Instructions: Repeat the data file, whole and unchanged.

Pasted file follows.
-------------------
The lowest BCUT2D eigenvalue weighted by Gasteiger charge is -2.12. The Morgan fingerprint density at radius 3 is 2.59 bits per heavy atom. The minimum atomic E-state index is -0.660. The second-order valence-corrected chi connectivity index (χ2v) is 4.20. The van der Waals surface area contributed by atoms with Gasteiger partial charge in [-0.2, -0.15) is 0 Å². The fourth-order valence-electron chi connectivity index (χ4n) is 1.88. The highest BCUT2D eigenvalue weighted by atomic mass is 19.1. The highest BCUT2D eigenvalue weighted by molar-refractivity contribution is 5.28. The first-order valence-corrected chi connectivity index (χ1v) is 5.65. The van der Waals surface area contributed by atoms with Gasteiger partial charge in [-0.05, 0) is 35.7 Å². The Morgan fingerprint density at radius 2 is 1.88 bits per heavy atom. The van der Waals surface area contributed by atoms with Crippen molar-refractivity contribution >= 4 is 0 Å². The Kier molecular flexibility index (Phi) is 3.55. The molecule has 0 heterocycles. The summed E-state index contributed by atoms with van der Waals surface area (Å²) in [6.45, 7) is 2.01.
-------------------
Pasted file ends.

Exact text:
The lowest BCUT2D eigenvalue weighted by Gasteiger charge is -2.12. The Morgan fingerprint density at radius 3 is 2.59 bits per heavy atom. The minimum atomic E-state index is -0.660. The second-order valence-corrected chi connectivity index (χ2v) is 4.20. The van der Waals surface area contributed by atoms with Gasteiger partial charge in [-0.2, -0.15) is 0 Å². The fourth-order valence-electron chi connectivity index (χ4n) is 1.88. The highest BCUT2D eigenvalue weighted by atomic mass is 19.1. The highest BCUT2D eigenvalue weighted by molar-refractivity contribution is 5.28. The first-order valence-corrected chi connectivity index (χ1v) is 5.65. The van der Waals surface area contributed by atoms with Gasteiger partial charge in [-0.05, 0) is 35.7 Å². The Morgan fingerprint density at radius 2 is 1.88 bits per heavy atom. The van der Waals surface area contributed by atoms with Crippen molar-refractivity contribution >= 4 is 0 Å². The Kier molecular flexibility index (Phi) is 3.55. The molecule has 0 heterocycles. The summed E-state index contributed by atoms with van der Waals surface area (Å²) in [6.45, 7) is 2.01.